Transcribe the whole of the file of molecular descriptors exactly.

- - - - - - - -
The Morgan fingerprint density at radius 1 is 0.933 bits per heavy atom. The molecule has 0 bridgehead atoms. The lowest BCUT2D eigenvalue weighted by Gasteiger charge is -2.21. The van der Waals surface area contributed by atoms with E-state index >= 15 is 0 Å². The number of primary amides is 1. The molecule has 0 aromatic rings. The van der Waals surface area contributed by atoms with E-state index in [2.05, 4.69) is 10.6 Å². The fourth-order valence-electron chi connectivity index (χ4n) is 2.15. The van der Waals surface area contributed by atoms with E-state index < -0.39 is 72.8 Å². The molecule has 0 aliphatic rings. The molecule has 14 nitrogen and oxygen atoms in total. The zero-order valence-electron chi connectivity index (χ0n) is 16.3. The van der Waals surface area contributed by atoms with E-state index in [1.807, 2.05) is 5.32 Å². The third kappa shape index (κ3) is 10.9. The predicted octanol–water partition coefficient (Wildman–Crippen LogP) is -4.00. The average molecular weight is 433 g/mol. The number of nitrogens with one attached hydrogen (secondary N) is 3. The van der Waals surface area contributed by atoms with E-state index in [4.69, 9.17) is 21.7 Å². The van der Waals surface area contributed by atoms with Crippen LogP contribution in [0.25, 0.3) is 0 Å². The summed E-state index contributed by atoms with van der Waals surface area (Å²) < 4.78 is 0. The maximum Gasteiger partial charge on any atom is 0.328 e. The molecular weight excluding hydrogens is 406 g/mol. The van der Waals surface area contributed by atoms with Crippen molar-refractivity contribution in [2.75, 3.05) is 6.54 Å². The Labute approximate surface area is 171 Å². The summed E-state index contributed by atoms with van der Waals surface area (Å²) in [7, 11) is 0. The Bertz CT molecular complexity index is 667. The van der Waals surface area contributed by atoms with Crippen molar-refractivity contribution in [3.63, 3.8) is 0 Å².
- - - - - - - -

The Morgan fingerprint density at radius 1 is 0.933 bits per heavy atom. The molecule has 0 bridgehead atoms. The lowest BCUT2D eigenvalue weighted by Gasteiger charge is -2.21. The van der Waals surface area contributed by atoms with E-state index >= 15 is 0 Å². The number of primary amides is 1. The molecule has 0 aromatic rings. The van der Waals surface area contributed by atoms with E-state index in [2.05, 4.69) is 10.6 Å². The fourth-order valence-electron chi connectivity index (χ4n) is 2.15. The van der Waals surface area contributed by atoms with E-state index < -0.39 is 72.8 Å². The molecule has 0 aliphatic rings. The molecule has 14 nitrogen and oxygen atoms in total. The zero-order valence-electron chi connectivity index (χ0n) is 16.3. The van der Waals surface area contributed by atoms with E-state index in [1.807, 2.05) is 5.32 Å². The third kappa shape index (κ3) is 10.9. The predicted octanol–water partition coefficient (Wildman–Crippen LogP) is -4.00. The average molecular weight is 433 g/mol. The number of nitrogens with one attached hydrogen (secondary N) is 3. The van der Waals surface area contributed by atoms with E-state index in [4.69, 9.17) is 21.7 Å². The van der Waals surface area contributed by atoms with Crippen LogP contribution in [0.25, 0.3) is 0 Å². The summed E-state index contributed by atoms with van der Waals surface area (Å²) < 4.78 is 0. The maximum Gasteiger partial charge on any atom is 0.328 e. The molecular weight excluding hydrogens is 406 g/mol. The van der Waals surface area contributed by atoms with Crippen molar-refractivity contribution in [2.75, 3.05) is 6.54 Å². The Labute approximate surface area is 171 Å². The summed E-state index contributed by atoms with van der Waals surface area (Å²) in [7, 11) is 0. The Bertz CT molecular complexity index is 667. The van der Waals surface area contributed by atoms with Crippen molar-refractivity contribution in [3.63, 3.8) is 0 Å².